Put the liquid, eggs and salt into the blender jar. Add the flour, then the butter. Cover and blend at top speed for 1 minute. If bits of flour adhere to sides of jar, dislodge with a rubber scraper and blend for 2 to 3 seconds more. Cover and refrigerate for at least 2 hours.
The batter should be a very light cream, just thick enough to coat a wooden spoon. If, after making your first crepe, it seems too heavy, beat in a bit of water, a spoonful at a time. Your cooked crepe should be about 1/16 inch thick.
Join me at Momtrends, Grocerycartchallenge and DesignsbyGollum for the recipe swaps today.
Thursday, July 30, 2009
It's Thursday and our day is off to a running start around here. We had the pest control guy here to spray the lawn at 8:00 because I had to have Ben at his summer job by 9:00. Hubby and Justin are always up and out early, but Ben and I usually get to sleep until 7:30, so this morning was a little different. If I have a service person coming, though, I love to get that first appointment time!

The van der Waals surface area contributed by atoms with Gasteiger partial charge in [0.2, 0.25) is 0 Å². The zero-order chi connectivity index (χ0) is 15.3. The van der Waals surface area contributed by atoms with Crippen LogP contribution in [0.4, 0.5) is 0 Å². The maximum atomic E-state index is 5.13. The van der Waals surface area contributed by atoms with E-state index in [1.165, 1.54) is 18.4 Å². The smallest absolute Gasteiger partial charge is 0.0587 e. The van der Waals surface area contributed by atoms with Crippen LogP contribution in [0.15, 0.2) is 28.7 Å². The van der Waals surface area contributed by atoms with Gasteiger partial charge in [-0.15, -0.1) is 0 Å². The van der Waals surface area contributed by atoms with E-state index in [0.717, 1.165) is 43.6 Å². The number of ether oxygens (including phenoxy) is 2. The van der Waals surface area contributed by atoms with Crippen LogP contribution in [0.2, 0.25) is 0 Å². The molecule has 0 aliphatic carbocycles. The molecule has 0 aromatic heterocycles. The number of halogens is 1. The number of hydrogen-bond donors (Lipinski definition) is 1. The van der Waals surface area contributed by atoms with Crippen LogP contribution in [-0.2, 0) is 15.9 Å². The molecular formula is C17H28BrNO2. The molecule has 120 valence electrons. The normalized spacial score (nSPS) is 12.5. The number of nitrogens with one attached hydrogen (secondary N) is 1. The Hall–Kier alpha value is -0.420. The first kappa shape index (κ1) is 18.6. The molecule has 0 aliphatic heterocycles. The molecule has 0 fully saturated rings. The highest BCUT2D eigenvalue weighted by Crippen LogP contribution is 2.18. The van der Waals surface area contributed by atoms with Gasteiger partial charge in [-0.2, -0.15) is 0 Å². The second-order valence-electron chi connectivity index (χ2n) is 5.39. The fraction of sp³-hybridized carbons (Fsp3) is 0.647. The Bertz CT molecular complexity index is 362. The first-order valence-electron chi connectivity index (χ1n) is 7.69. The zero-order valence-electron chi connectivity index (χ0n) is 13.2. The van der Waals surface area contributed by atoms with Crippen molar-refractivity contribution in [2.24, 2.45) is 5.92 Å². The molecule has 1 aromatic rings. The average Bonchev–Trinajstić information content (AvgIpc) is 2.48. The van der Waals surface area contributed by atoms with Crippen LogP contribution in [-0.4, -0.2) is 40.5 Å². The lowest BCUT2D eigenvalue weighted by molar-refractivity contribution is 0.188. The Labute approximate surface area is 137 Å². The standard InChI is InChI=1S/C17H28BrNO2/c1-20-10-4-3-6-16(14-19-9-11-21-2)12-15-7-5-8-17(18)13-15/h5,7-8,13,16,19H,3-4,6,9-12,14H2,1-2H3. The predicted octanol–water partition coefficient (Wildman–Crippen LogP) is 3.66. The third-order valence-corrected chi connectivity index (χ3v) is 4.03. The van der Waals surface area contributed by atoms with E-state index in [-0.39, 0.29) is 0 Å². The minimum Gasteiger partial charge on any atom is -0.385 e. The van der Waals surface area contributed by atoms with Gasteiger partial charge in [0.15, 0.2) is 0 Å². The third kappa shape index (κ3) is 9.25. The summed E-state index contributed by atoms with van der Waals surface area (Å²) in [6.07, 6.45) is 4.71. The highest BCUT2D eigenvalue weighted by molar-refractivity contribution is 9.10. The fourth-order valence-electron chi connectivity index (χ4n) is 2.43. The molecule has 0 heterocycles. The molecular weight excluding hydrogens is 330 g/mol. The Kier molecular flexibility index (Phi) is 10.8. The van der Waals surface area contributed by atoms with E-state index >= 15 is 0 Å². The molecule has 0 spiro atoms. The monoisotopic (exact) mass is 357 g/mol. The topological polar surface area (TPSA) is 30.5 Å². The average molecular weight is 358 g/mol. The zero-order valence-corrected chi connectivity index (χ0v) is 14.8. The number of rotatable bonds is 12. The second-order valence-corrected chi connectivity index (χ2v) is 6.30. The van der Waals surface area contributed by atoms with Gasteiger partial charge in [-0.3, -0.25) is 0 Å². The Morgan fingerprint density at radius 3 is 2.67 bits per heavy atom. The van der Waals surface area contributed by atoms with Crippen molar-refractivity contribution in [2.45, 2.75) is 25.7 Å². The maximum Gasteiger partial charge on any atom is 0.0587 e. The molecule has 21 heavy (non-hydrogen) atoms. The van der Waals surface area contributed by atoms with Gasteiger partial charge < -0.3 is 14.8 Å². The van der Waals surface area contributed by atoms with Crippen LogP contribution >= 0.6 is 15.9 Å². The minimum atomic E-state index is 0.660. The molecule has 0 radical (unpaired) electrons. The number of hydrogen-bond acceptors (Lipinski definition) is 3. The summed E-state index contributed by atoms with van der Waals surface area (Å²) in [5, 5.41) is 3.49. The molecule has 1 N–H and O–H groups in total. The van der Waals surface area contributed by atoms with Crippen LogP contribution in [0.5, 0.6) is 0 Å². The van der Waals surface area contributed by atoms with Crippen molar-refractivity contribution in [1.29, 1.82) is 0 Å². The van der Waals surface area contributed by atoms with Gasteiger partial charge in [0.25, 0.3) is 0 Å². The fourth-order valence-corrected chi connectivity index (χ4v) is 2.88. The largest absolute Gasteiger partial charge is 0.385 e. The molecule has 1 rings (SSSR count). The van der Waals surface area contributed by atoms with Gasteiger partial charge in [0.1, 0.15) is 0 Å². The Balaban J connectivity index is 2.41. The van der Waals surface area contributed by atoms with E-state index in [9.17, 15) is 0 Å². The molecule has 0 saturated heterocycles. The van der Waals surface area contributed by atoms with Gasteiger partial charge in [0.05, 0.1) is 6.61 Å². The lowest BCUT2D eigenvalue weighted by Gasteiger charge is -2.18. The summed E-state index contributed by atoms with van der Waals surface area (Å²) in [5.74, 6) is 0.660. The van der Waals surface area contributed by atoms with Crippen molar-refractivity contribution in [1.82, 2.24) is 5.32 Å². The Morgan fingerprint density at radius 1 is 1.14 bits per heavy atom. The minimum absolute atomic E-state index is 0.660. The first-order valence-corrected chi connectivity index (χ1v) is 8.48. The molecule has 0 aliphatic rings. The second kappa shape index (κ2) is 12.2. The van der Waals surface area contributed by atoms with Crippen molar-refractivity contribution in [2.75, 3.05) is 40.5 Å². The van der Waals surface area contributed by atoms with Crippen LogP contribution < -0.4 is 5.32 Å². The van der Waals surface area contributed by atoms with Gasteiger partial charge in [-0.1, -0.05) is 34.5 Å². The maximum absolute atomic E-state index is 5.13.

I'm now going to share three of my "let's try it" recipes. The first one today is from a Southern Living Magazine from the 60's. It's called Hamburger Pie and what makes it interesting and different to me is that you use a box of seasoned stuffing mix in it.
Mrs Wilson J. Haskett,
1 pkg. herb-seasoned stuffing mix
1 C boiling water
1/2 C butter, melted (I will use Heart Smart and cut it in half)
1 lb. ground beef
1 C shredded cheddar cheese
1 egg, beaten
1/4 C catsup
2 tsp instant minced onion
1 tsp seasoned salt
1/2 tsp sweet basil
1/8 tsp black pepper
Combine stuffing, water and melted butter; mix well. Reserve 1 C of mixture. Press remaining stuffing into 10-inch pie plate to form pie shell. Brown ground beef until done; remove from heat. Stir in remaining ingredients and the cup of stuffing. Spoon into pie shell and bake at 375 degrees for 15 min. or longer if desired. Makes 4 servings.
Next two are from a very old-looking index card from an estate sale:
(Written in beautiful penmanship-no name given)
1 pkg. thin carrots, grated
2 hard-boiled eggs, grated
20 saltine crackers, crumbled
1 small onion, grated